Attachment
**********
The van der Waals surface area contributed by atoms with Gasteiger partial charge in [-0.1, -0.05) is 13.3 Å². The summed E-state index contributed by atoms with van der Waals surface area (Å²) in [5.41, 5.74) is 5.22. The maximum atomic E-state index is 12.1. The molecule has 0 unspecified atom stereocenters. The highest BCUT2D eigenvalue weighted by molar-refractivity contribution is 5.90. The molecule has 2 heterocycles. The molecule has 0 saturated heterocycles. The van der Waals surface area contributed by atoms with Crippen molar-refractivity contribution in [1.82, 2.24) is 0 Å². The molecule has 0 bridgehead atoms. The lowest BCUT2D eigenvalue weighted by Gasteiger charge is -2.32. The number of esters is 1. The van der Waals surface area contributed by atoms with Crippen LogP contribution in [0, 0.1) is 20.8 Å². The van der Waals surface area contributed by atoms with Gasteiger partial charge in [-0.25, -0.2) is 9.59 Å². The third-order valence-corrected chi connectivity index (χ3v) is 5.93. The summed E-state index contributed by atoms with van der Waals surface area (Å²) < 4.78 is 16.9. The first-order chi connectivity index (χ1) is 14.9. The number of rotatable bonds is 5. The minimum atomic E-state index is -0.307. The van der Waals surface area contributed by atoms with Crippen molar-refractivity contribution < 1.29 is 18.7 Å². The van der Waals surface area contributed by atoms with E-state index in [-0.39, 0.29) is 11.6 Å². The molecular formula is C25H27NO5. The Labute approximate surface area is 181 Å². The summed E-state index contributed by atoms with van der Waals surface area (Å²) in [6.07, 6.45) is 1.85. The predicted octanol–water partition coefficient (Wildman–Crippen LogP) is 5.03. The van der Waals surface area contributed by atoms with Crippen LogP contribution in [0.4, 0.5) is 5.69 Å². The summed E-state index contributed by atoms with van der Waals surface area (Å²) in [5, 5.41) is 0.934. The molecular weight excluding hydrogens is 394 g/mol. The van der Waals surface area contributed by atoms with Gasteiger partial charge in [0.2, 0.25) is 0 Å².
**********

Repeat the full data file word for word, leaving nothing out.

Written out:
The van der Waals surface area contributed by atoms with Gasteiger partial charge in [-0.1, -0.05) is 13.3 Å². The summed E-state index contributed by atoms with van der Waals surface area (Å²) in [5.41, 5.74) is 5.22. The maximum atomic E-state index is 12.1. The molecule has 0 unspecified atom stereocenters. The highest BCUT2D eigenvalue weighted by molar-refractivity contribution is 5.90. The molecule has 2 heterocycles. The molecule has 0 saturated heterocycles. The van der Waals surface area contributed by atoms with Crippen molar-refractivity contribution in [1.82, 2.24) is 0 Å². The molecule has 0 bridgehead atoms. The lowest BCUT2D eigenvalue weighted by Gasteiger charge is -2.32. The number of esters is 1. The van der Waals surface area contributed by atoms with Crippen LogP contribution in [0, 0.1) is 20.8 Å². The van der Waals surface area contributed by atoms with Gasteiger partial charge in [-0.25, -0.2) is 9.59 Å². The third-order valence-corrected chi connectivity index (χ3v) is 5.93. The summed E-state index contributed by atoms with van der Waals surface area (Å²) < 4.78 is 16.9. The first-order chi connectivity index (χ1) is 14.9. The number of rotatable bonds is 5. The minimum atomic E-state index is -0.307. The van der Waals surface area contributed by atoms with Crippen molar-refractivity contribution < 1.29 is 18.7 Å². The van der Waals surface area contributed by atoms with E-state index in [-0.39, 0.29) is 11.6 Å². The molecular formula is C25H27NO5. The Labute approximate surface area is 181 Å². The summed E-state index contributed by atoms with van der Waals surface area (Å²) in [6.07, 6.45) is 1.85. The predicted octanol–water partition coefficient (Wildman–Crippen LogP) is 5.03. The van der Waals surface area contributed by atoms with Crippen LogP contribution in [0.4, 0.5) is 5.69 Å². The summed E-state index contributed by atoms with van der Waals surface area (Å²) in [5, 5.41) is 0.934. The molecular weight excluding hydrogens is 394 g/mol. The van der Waals surface area contributed by atoms with Gasteiger partial charge in [0.2, 0.25) is 0 Å².